As scheduled, our large group went to Stratford-upon-Avon, the hometown of Shakespeare, the next day to tour the town and then see Julius Caesar performed by the Royal Shakespeare company that night. None of us felt like being tourists. We didn’t want to hear English accents. We didn’t want to read London Times headlines of our country’s tragedy. We huddled together as we walked the cold, rainy streets. Around 6 in the evening, the group of four that I was walking around with happened upon an Anglican church that was all lit up, and we could hear music inside. We went inside and saw that every single seat was filled, and all the aisles, corridors, and hallways were filled as well. The service was a prayer and meditation service in honor of the lives that were lost on American soil the previous day. Although I’ll never be able to think of 9-11 without seeing the BBC news logos in my mind or hearing the news from a non-American point of view (…this is happening to THEM, not US), the most meaningful memory I hold of 9-11 is of that church service on 9-12. Hundreds of people who were not our countrymen or women were on their knees praying fervently for our country’s losses.

I remember flying home for Christmas and seeing ribbons and flags everywhere–in the airports, on school fences, on billboards, and in people’s windows and yards. It was jarring to see so much patriotism and support three months after the fact since I’d had no idea how much everyday sights had changed while I was overseas. These are a few of my memories from 13 years ago.

This post as well as many other recollections of 9-11 from my colleagues at Wayland can be found at

Monday, August 11, 2014

Having a baby

This happened. My husband and I had a baby in March. Well, I had the baby. And now we have the baby.

Our little guy is four and a half months old and, to be honest, despite our time with him, I am still in awe that it happened. I am still learning (baby steps, baby steps) to identify myself as a mother.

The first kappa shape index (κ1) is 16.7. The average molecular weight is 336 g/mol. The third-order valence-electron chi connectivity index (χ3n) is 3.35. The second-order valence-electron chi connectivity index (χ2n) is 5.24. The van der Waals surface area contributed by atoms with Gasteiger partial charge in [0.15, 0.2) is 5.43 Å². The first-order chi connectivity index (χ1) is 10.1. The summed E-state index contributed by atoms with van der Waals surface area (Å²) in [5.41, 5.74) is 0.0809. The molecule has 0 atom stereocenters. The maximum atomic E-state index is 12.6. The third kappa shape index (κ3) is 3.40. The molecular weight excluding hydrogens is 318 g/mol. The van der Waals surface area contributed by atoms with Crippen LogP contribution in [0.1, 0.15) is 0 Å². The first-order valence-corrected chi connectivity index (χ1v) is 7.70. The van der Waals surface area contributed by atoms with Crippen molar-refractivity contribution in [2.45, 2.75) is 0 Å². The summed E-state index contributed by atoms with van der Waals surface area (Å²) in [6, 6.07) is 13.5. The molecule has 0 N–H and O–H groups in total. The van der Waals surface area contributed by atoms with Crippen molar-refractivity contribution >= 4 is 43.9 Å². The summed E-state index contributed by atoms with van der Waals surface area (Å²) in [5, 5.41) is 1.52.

Mother has so many connotations. She's the one who always has a snack baggie of goldfish or cheerios in her purse. She's the one with wet wipes and travel-packs of Kleenex to spare. She's the one who can balance two dinner plates in one hand, a cell phone between her ear and cheek, a whimpering soggy child, and her checkbook all at once. She's the one with so much love to go around that she made a new lovable person INSIDE of her. And 21st-century mommy is even more awesome and intimidating: she's the one who keeps daddy and son happy and healthy, cookies in the jar, dollars in the bank, and laundry off the floor. All without skipping a beat or smudging her nails or scuffing her heels. Who is this woman, and why do I have the simultaneous urges to friend her on Facebook and kick her in the shins?

I am hard on myself because I fear inadequacy, which is something I've dealt with and fought at nearly every stage of my life. And, obviously, it's a quite silly fear--I've accomplished just about everything I've ever set my mind on doing. It doesn't matter, though. This fear is one that ignores the successes and highlights weaknesses, and it weighs me down but does nothing to improve the quality or quantity of my work. It's not like a deadline that sets my rear in gear to get something done or turned in on time. It's like wearing a backpack of camping gear year round without any relief. It is exhausting and would be numbing if it didn't hurt so badly.

My gut tells me that I'm doing well so far at this mommy stuff, but the voices around me poke and prod at my confidence until it has so many holes that it can't hold anything of substance. I have the have to feed baby formula because he has stopped breastfeeding guilt. The just dropped baby off at daycare and my heart hurt all the way to work guilt. The I have finally caught up on laundry but the sink is full of dishes guilt. The baby's pacifier fell on the floor and I popped it back in his mouth without washing it with soap and boiling water guilt. The please sleep, baby, please, please stay asleep guilt. The you're crying for me to hold you and walk you around but even four months later my stomach is still tender from the cesarean surgery, so can we please play on the floor instead? guilt.  I love him with my whole heart, but that doesn't mean that it doesn't hurt sometimes.

So, today I shed a few tears in honor of all the women out there loving their babies and/or husbands or partners or family members so wholly that there feels like no room for any love for themselves.  There IS room, somewhere, there must be, and we'll be better for them--our loved ones--as soon as we start including ourselves in that group (loved ones) and turn away from the fears and guilt that are packed with lies from dark, bad places.  Today, tears and all, I intend to step (baby steps, baby steps) away from the lies and to nourish my wounds the best way I know how. I pray to my father God for healing of mind and body, and I pray for the washing away of feelings of mommy guilt and inadequacy. I especially pray for a lightness of spirit that will lift me up me as I try to slough off the heavy worries that press in close on this new mommy.